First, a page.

Here you’ll find the answers to some of the most commonly asked business questions. If you can’t find what you need here, please contact the Dayton Area Chamber of Commerce at 937-226-1444 or firstname.lastname@example.org. We’re here to help.
Yes! The Dayton Area Chamber of Commerce assists member businesses with ribbon cuttings, milestone celebrations, grand openings and ground breaking events. This service might even be included in your chamber membership. To help you begin the planning process, please visit our ribbon cutting & ground breaking event page.
Yes! In Montgomery County, the Business Solutions Center is a one-stop-shop for entrepreneurs and small business owners/managers. This one-of-a-kind facility offers support with workforce planning, navigating government requirements, identifying local and state incentives and financial assistance products to help with capital expenditures and workforce development and more. You are also welcome to use the facility as a quick work space if you’re on the move and need a place to grab a cup of coffee and get some work done. Services and facility use are totally free. Learn more here.
Some states require all businesses to have a generic business license. Ohio is not one of them. The Ohio Secretary of State provides information on the information needed to start and maintain a business, and allows business to file forms and pay fees online. Go to sos.state.oh.us/businesses to learn more.
Free grant money is a bit of an urban myth. While there are thousands of grant programs across the country, most are not targeted toward for-profit businesses. Careful research may reveal small, isolated opportunities in specific markets. However, as a general rule, grant dollars are not available to help start a small business. The federal website for grant programs is grants.gov, or you could ask your local library for a copy of the Grants Guide.
The chamber often hosts events aimed at connecting small businesses with funding. Check the events calendar or give us a call at 937-226-1444 or email email@example.com and let us point you in the right direction for your specific needs.
Most businesses are financed out of a combination of owner’s equity (owner’s investment) and a commercial loan. When seeking a commercial loan, a lending bank typically expects that 20-30 percent of the necessary funds to stand up the business will come from the entrepreneur. See the answer to the grant money question above for more information.
The U.S. Small Business Administration (SBA) programs are designed to encourage commercial lenders to make loans directly to business owners and entrepreneurs. The SBA does not make direct loans. Contact your local Small Business Development Center (SBDC) for assistance. The SBDCs are staffed with highly trained business advisors who offer free counseling to help with your specific business needs. The local list can be found at entrepreneurohio.org.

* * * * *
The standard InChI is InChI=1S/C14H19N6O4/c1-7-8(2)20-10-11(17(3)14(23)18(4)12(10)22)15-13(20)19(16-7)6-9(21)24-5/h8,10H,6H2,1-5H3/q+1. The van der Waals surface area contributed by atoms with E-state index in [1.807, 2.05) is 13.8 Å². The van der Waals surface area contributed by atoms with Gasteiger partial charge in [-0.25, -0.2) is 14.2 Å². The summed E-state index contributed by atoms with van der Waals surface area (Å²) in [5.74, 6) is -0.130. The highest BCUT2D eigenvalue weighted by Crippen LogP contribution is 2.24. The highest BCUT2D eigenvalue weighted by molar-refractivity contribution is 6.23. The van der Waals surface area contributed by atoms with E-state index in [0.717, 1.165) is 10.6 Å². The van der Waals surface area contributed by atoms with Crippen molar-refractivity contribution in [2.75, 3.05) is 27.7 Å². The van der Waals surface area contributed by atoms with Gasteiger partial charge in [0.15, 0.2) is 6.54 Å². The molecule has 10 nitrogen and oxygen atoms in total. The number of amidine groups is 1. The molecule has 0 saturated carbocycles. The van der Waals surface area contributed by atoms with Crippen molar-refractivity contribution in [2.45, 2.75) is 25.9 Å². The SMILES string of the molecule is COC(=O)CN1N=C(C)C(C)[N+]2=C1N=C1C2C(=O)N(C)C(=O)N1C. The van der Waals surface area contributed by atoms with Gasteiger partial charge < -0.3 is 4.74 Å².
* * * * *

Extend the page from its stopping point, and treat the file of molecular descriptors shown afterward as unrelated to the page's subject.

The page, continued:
A borrower’s credit score is critical to the approval of a commercial loan. While there are occasional exceptions, most lenders want a credit score of 650 or better for a commercial loan. In addition, a recent bankruptcy (within the last 7 years), is almost always a stumbling block.
Unfortunately, there is a high overall failure rate for start-up businesses. Your odds of success are much greater if you take on risks you understand. If you will need a loan to get your business started, most lenders strongly prefer that you’re experienced in the business you’re entering.
Key advisors should be knowledgeable about small business issues in general, and about your specific type of business in particular. Over the long haul, you will benefit the most from a good accountant, attorney, insurance agent and banker. You should also include the business advisor from your local Small Business Development Center (SBDC).
Entrepreneurs and business owners who understand and are dedicated to good planning are typically among the most successful. Be prepared to dedicate many hours to building the success of your business. Your business plan should be your guide along your journey.
Ohio Secretary of State
Provides information on starting a business, online filing and fee payments, online business resources, business reports and a business search.
IRS EIN Information and Registration
Resources for small businesses with assets under $10 million, including information on Employer ID Numbers (EINs).
Ohio Department of Taxation
Learn about Ohio’s tax codes, how to open a close a business, how to change your business contact information, and how to file your business taxes. You can also pay online via the link above.
Ohio Bureau of Workers’ Compensation
Find information on applying for workers’ comp coverage, filing a claim and safety services.
Ohio Department of Job and Family Services
Find employment, labor market and job training information. You can also find workforce pathway information specific to the Dayton region at DaytonWorkforce.com.